Swords, lances, bows and arrows, clubs, rifles, cannon—weapons of war fill the "Warriors of History" series, which is designed to capture the attention of boys who may be reluctant to read, but are well-attuned to the constant violence and bloodshed of films, games, and the daily news. Each volume introduces a military organization or cult in four chapters, including at least one gruesome incident for thrill value. Some of the volumes are better than others, some contain mistakes—all offer unattributed illustrations (a major fault of this series), ranging from modern photographs and movie stills to period engravings, prints or paintings. In Zulu Warriors, chapters describe the historical background of Zulus who fought in the nineteenth-century Anglo-Zulu War, a warrior's life and training, Zulu weapons and tactics, and the decline of the Zulu nation. Text (though abbreviated) and illustrations are generally correct; however, the portrait of King Shaka seems greatly idealized, though it is said to have been done in his lifetime (1787—1828). Especially fascinating are contemporary photographs, including one of burly King Cetshwayo taken in 1872. Readers seriously interested in the Zulus and their history might try Diane Stanley's Shaka: King of the Zulus (Morrow, 1988) or The Zulu Kingdom by Sandra Klopper (Watts, 1998). Although this volume presents interesting, but limited, information about an African people, parents and teachers will need to decide whether a series focusing on war, violence and cruelty is appropriate for their children's classrooms. Reviewer: Barbara L. Talcroft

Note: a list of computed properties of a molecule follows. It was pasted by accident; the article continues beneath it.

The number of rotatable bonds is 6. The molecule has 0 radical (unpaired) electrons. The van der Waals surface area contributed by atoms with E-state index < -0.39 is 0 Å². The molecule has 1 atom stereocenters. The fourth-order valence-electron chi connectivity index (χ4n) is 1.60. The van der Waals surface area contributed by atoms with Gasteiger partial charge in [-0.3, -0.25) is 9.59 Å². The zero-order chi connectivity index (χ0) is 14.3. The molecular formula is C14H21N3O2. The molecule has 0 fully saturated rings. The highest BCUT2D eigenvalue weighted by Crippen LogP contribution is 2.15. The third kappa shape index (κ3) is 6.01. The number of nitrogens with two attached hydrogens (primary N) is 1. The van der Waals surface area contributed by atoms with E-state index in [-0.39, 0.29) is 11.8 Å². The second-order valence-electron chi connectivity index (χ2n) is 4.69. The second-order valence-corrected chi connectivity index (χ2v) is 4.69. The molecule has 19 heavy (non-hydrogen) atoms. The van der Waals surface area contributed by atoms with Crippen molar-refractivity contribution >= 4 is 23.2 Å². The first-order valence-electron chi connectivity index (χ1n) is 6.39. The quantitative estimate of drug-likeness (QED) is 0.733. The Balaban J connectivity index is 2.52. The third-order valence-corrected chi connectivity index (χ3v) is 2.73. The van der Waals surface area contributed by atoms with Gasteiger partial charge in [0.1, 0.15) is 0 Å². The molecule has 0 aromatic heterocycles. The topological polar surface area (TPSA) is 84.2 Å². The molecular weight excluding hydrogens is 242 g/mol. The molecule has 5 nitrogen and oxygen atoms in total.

Terri Dougherty has written more than 90 books for children, including 10 weather-related titles. She wrote for newspapers before exploring other writing styles and lives in Appleton, Wisconsin, with her family.